If you are working on a group project and need to keep in touch with everyone, we show you how to do it effectively, online, for free.
Collaborative projects crop up all the time and, although the people you need to work with may be in the same city - sometimes they are spread all over the place.
Here at WeLikeArtists we work with advisors in 8 countries spread through 9 time-zones. There is never a time when we are all awake at the same time and there is no chance we can all travel to a single location. So we use the Internet and it works.
Here we look at four tools to help you work effectively, with a group, for free.
It may seem like an obvious choice, and one you are using now, but e-mail provides the first line of communication and is particularly effective for small projects with small groups.
To make it simple, set up a group mailing list, add all the addresses of people you need to communicate with, then use that to send everyone a message at the same time. That way all participants are kept up to date.
The drawback is that you end up with an inbox full of mail, made up of forwarded copies or copies of copies of messages, which can become very complex, very quickly.
Google Documents provides an online ‘space’ where you can create or upload files (text documents, spreadsheets, presentations, etc) and invite people to view or change them.
The system is as private as you want it to be, so you can select people who can see, and change, the stored information. To make it work, you first need a Google account (which many already have if you use Google Mail). That is free to set up and you can also use the connected e-mail address for the project - handy if you want to separate it out from your ‘normal’ work or social e-mails.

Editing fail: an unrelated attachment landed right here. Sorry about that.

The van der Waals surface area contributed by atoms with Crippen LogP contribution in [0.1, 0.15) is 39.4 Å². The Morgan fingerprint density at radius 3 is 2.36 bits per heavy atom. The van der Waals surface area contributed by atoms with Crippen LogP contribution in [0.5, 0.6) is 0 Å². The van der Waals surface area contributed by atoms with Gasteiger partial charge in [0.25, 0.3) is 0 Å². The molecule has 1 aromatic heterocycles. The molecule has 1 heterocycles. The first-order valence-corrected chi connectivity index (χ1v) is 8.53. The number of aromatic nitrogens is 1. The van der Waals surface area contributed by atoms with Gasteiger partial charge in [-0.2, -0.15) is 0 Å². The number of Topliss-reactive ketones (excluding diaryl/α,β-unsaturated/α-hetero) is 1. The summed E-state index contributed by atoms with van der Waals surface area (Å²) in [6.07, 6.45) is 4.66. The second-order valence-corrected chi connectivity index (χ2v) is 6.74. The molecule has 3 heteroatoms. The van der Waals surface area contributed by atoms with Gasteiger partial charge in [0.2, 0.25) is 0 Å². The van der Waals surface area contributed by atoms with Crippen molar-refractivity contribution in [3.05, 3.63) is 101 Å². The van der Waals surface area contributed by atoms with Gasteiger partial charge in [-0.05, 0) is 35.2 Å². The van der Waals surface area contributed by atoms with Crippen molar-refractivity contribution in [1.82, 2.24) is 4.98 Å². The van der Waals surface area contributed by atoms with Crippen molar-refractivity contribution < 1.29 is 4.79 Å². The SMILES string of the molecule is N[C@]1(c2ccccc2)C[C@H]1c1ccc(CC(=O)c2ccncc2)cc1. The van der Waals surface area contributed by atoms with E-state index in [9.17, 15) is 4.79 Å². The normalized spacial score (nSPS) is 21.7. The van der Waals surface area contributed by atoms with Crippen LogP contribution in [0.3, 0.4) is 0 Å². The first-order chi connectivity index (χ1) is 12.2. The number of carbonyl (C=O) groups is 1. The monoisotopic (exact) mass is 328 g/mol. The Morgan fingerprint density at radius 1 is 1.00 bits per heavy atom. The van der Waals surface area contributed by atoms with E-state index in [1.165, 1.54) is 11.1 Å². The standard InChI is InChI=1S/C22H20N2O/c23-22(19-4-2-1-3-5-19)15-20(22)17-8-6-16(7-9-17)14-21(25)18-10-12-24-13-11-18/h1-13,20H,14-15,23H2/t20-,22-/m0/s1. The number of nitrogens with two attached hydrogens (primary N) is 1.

Let’s say you are writing a statement for a group show. Set up a Google Document for it and all the people you have invited to work on it can log on, whenever they have time, read it and make changes, which are then instantly visible to the rest of the group.
You can also set up an online calendar and fill it with key dates and events - also visible to everyone working on the project - no more “I forgot to put it in my diary” situations.
Huddle is an interesting one in that it provides you with an integrated work space online. You can set up virtual ‘spaces’ in which to work on a particular project where you can store relevant documents, a ‘whiteboard’ for jotting down group ideas, a private ‘chat’ service where you can type in real-time with people in the ‘space’ as well as inbuilt phone and video conferencing.
Schedule a meeting (real or virtual) and it automatically goes into the inbuilt calendar.
Set up a task - something which has a deadline and needs completing for the project, and Huddle will keep track of its progress, who is involved, the deadline and when it is completed. The system will even e-mail participants to remind them on their normal e-mail address.
On the whole this integration could save you time and money and it seems even large UK companies and Government departments have realised this and are using the system to streamline their working projects. You can test out how well it works completely free of charge.
Remember the Milk is worth exploring just for the name! This is an organisational tool which allows you to keep any number of lists, with ‘to do’ dates. The system will send you reminders via e-mail, SMS and instant messaging services. You can also share these tasks with your contacts or make them publicly visible if you need to.
Not as extensive as Huddle but it is a way of micro-managing specific tasks within a project. You can also take your tasks with you by accessing the information on any web- enabled mobile device. So if you are an iPod Touch or iPhone user, have an Android, BlackBerry, use Google Mail, Windows Mobile or Google Calendar, you can keep ‘task’ organised.